The dress underneath started as the Eeny Meeny Miny Moe Dress pattern by Peekaboo Pattern Shop. I used my own tutorial here to create a gathered dress. Then I added lace over the waist gathers, and at the end of the sleeves.
The fabric used for this is a double knit similar to this one. Ponte Double Knit Ivory Fabric And above is a shot of the dress without the pinafore.
It works very well for this purpose. It’s stable and holds up to baby wear and tear pretty well. Besides the fact that it’s white! But the Rosemary Pinafore over the top helps protect it.
And you probably knew I was going to add a bonnet to the outfit right? What else would someone with a bonnet shop do? So I used what just might be my favorite fabric from the Indigo & Aster collection, Foliage Escape Lapis for one side, and some blue velvet for the other side. And the bonnet ribbons are blue velvet ribbon too. It’s reversible, of course, and both sides look similarly cute.
The bonnet pattern we use is the Evergreen Bonnet by Twig + Tale. This time we used the bunny ears for dramatic effect. I mean, come on, just look at her in the bonnet and try not to smile! Use this link to get $3 off any Twig + Tale purchase of $10 or more.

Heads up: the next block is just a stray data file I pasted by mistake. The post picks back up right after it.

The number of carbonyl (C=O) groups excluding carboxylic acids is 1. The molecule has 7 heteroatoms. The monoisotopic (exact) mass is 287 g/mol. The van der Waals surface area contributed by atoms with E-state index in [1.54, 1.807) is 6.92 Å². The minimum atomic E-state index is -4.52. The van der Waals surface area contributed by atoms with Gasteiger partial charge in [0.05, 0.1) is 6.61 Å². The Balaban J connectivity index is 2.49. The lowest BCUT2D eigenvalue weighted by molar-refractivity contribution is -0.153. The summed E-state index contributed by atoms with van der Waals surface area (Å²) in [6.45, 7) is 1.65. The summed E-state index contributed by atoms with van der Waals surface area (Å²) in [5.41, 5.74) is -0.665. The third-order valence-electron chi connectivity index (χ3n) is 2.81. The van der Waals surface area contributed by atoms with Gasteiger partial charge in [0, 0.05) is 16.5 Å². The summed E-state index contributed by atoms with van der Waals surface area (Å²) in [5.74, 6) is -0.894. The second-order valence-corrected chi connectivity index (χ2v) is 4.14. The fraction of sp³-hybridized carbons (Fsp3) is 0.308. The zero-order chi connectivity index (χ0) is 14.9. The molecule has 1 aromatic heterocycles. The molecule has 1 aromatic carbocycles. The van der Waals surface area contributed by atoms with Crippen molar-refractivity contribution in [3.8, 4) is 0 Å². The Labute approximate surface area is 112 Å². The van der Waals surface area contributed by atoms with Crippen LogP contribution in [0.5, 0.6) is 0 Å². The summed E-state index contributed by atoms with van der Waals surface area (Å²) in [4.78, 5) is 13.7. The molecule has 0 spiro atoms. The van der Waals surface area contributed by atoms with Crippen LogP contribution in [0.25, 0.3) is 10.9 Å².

Of course, the bonnet is the main part of the Velveteen Rabbit inspired look. The pinafore is so old fashioned, and reflects the time the book was written (1922) when all little girls wore pinafores. When I was a child I discovered The Velveteen Rabbit book by Margery Williams, and it has always been one of my favorite books. The story of becoming “REAL” has so much imagery and so many applications in today’s world. I think it’s a classic that should be read to all children! Even as an adult, I feel like time is making me more REAL, and quite a bit of it is because I’ve been loved. My hope is to help others become REAL too.
The beautiful photography in this post is the work of Delaney Aby.
Affiliate links are used in this post to really amazing patterns and fabric. Because we love and use them, we use affiliate links to try to make a little money. If you click on one of our affiliate links, we might earn a few extra pennies at no additional cost to you, so THANKS!
Even though I’m not eligible to win a prize, I’m sewing along with Project Run & Play for the week 1 “7 Wonders of the World” theme! (If you missed the news, I’m now leading Project Run & Play!) It’s too inspiring not to! Here’s a look at our Great Wall of China Inspired children’s clothing.
Around our house, we have studied the Great Wall of China in our history studies many times. Since it’s one of the ancient Wonders of the World, we chose to be inspired by both the architecture, and the surrounding landscape. And we decided to have a little fun too!